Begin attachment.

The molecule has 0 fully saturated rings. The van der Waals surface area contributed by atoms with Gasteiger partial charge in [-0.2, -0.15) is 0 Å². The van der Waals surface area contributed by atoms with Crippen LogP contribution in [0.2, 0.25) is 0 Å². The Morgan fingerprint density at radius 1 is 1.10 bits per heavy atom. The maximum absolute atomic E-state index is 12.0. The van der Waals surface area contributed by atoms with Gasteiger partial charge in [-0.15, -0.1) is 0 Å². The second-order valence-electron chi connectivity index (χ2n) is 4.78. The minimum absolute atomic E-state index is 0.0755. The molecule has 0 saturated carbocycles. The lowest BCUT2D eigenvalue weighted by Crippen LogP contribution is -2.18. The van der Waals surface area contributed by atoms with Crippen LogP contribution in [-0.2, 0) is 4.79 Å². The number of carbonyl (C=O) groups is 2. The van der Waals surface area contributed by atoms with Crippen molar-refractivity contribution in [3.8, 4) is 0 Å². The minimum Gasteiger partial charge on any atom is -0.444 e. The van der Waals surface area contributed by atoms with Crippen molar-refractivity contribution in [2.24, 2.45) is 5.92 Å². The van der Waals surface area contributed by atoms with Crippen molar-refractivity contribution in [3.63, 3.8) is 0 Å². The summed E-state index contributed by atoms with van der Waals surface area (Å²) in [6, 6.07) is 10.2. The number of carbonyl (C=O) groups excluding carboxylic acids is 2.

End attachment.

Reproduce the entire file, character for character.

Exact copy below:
The molecule has 0 fully saturated rings. The van der Waals surface area contributed by atoms with Gasteiger partial charge in [-0.2, -0.15) is 0 Å². The van der Waals surface area contributed by atoms with Crippen LogP contribution in [0.2, 0.25) is 0 Å². The Morgan fingerprint density at radius 1 is 1.10 bits per heavy atom. The maximum absolute atomic E-state index is 12.0. The van der Waals surface area contributed by atoms with Gasteiger partial charge in [-0.15, -0.1) is 0 Å². The second-order valence-electron chi connectivity index (χ2n) is 4.78. The minimum absolute atomic E-state index is 0.0755. The molecule has 0 saturated carbocycles. The lowest BCUT2D eigenvalue weighted by Crippen LogP contribution is -2.18. The van der Waals surface area contributed by atoms with Crippen LogP contribution in [-0.2, 0) is 4.79 Å². The number of carbonyl (C=O) groups is 2. The van der Waals surface area contributed by atoms with Crippen molar-refractivity contribution in [3.8, 4) is 0 Å². The minimum Gasteiger partial charge on any atom is -0.444 e. The van der Waals surface area contributed by atoms with Crippen molar-refractivity contribution in [2.24, 2.45) is 5.92 Å². The van der Waals surface area contributed by atoms with Crippen molar-refractivity contribution in [3.63, 3.8) is 0 Å². The summed E-state index contributed by atoms with van der Waals surface area (Å²) in [6, 6.07) is 10.2. The number of carbonyl (C=O) groups excluding carboxylic acids is 2.